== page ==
On the other hand, should he be called to carry on a reform that he helped to design, he will be called to ride very difficult waves.
Msgr. Viganò used to say that every reform faces resistance. In the case of the Vatican media reform, it seemed there was something more. Sources told CNA that the first leak about the doctoring of Benedict XVI’s letter came from inside the Secretariat for the Communication- this could be a sign of real internal discord.
From the time a commission was established to analyze and carry on the Patten Report, it was already clear that an internal struggle might take place: the commission had no representatives of Vatican Radio, the Vatican media department most touched by the reform. And neither were the Holy See Press Office, L’Osservatore Romano and the Vatican Publishing House represented. It is noteworthy that Gian Maria Vian, editor of L’Osservatore Romano, was a member of the Lord Patten committee, but not the subsequent commission.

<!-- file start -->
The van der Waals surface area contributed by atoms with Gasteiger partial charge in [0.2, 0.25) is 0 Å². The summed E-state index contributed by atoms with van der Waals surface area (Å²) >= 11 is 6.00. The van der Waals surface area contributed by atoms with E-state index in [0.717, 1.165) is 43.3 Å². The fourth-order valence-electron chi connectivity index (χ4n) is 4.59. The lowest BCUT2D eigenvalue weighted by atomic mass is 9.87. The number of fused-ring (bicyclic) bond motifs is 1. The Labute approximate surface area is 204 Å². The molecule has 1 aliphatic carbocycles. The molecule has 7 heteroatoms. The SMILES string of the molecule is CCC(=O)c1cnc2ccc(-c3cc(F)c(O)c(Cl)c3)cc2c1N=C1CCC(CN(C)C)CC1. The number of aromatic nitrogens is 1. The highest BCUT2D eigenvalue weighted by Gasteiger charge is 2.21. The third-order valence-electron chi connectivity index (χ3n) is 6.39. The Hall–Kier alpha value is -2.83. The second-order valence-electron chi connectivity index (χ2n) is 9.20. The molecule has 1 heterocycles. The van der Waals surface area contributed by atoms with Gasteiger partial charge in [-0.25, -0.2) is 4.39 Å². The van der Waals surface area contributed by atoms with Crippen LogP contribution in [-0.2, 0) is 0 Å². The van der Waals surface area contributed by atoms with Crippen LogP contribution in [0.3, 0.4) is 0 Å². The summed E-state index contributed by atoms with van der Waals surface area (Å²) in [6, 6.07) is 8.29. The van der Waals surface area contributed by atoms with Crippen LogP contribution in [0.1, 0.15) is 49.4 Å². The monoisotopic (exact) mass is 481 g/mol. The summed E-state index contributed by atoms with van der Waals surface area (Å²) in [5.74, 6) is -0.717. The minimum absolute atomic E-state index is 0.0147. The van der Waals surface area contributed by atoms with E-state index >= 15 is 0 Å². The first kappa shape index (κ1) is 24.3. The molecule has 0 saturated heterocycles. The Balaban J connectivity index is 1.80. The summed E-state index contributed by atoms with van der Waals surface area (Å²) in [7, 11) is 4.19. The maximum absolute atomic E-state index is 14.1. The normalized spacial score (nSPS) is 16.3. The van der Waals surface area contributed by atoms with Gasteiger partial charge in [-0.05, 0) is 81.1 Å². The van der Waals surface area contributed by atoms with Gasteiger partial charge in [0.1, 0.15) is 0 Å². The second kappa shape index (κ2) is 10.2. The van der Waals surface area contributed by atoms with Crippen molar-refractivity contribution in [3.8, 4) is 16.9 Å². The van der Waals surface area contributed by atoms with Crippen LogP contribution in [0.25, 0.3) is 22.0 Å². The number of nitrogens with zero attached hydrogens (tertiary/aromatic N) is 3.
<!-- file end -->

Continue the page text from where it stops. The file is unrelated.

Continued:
The reform was carried forward, and led to the launch of the new Vatican News website, along with the Vatican media department that absorbed audio/video responsibilities previously entrusted to the L’Osservatore Romano Photo Service and to Vatican Television, while Vatican Radio ceased its legal existence and was absorbed in the Vatican News department, with a special label for Italian broadcasting called Radio Vaticana Italia.
In 2015, the motu proprio L’attuale contesto comunicativo established the Secretariat for Communication, and on Sep. 22, 2016 the statues of the new secretariat were finally published.
The statutes divided the Secretariat for Communication into five ‘directions,’ or departments: the general affairs department; the editorial direction; the technological direction; the pastoral-theological direction; and the direction of the Holy See Press Office.
The five directions were part of the Lord Patten proposal, as he explained in a lecture delivered May 28, 2015.
However, internal discussion about how to carry out the reform was open-ended.